Man, I really miss my Grandma.
Grandma was a woman of the Old World. Born in America, mind you, but not of the modern age. She was born in the hills of Appalachia in the early 1900s, to a family that we could trace back to the early 1700s in her small Pennsylvania town. Somehow, her family found its way to rural, coal-mining southern Illinois, where she met and married my grandpa and finally settled down.
In her 84+ years, she never got a driver’s license. She lived in a house that had no running water, central heat or air conditioning until she was over 70. I’ll never forget the smell of coal burning in the fireplace instead of firewood. In the golden days of Crisco, Grandma cooked with lard. You hear that, Mrs. Obama? Lard. No one ever ate so good as us grandkids when we went to Grandma’s for fried chicken. And the water from the well outside the kitchen? People pay millions of dollars each year for bottled water that doesn’t taste half as good as the water from that well.
When I was a kid, my Grandma and Grandpa’s little four-room house sat about a third of a mile back from a county road, just a stone’s throw from places with names like Gobbler’s Knob, Eagle Creek, Pound’s Hollow, and Cave-in-Rock. They didn’t have many visitors, so their long, gently sloping driveway was visible, if not a little overgrown. And it was down that driveway Grandma would walk, day in and day out, to retrieve the mail from the box at the end of the drive.
Some other notable residents of their little piece of southern Illinois were rattlesnakes. Lots of rattlesnakes. So to make sure she didn’t have to entertain any unwanted reptilian guests during her walk to the mailbox, Grandma would – without fail – take along her snake stick. What is a “snake stick?” Well, it’s a stick that’s between 4-5 feet long, about the thickness of a pool cue at its thickest part. It was basically a tree branch, with a small “Y” fashioned in the end where the main branch had separated into two smaller branches. The smaller branches forming the “Y” were trimmed down to about 2-3 inches long.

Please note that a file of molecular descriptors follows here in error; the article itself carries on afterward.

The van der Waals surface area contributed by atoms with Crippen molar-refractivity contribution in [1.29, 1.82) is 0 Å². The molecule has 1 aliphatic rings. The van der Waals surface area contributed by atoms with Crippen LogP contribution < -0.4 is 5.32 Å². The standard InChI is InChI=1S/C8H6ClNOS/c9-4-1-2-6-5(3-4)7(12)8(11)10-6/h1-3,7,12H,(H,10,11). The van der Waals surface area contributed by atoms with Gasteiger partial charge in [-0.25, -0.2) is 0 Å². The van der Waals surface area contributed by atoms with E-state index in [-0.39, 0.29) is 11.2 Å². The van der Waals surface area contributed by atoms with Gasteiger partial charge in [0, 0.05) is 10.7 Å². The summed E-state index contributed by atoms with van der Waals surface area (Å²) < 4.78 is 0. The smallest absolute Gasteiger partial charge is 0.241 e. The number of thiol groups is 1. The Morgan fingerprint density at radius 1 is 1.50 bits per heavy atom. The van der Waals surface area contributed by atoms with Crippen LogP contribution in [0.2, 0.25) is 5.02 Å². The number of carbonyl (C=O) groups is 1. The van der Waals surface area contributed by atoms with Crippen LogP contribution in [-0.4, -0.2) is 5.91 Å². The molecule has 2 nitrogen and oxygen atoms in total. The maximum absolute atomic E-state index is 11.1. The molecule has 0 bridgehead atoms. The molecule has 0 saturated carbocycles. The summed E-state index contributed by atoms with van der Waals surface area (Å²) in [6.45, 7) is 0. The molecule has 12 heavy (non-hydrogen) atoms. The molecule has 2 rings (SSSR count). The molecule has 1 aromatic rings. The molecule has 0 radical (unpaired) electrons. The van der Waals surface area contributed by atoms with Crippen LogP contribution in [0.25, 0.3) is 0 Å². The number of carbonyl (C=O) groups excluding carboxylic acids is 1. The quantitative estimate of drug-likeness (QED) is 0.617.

You see, Grandma was not just Old World, but old-school smart. She knew that she wasn’t quick enough to kill a rattler with a stick, so she didn’t carry a “snake spear.” And she probably wasn’t a good enough shot to kill a rattlesnake, so she didn’t carry a gun. But with her snake stick, she could at least pin the head of the snake to the ground until she could safely walk by, and then release it.
Most of us don’t live in a forest infested with poisonous snakes, but to be sure, we all deal with “snakes” in our lives. They just take different forms. The most dangerous snakes are the “slings and arrows” of temptation and sin that Satan and his demons send our way every day. Thankfully, through Jesus Christ, God has provided our “snake stick” for daily living through his Word and the Holy Spirit. If fact, the Bible says that God provides the believer with an entire spiritual suit of armor, if the believer will just use it.
So don’t even start your day without your “snake stick.” Meet with God in the morning, hear from Him through his Word, and invite the Holy Spirit into your day. Because you’re going to run into some snakes today.
2 thoughts on “The Snake Stick”
Grandmothers are so special. I can still taste the green beans my great grandmother made – with good old bacon grease.
Oh I love This! Reminds me so much of my grandmother.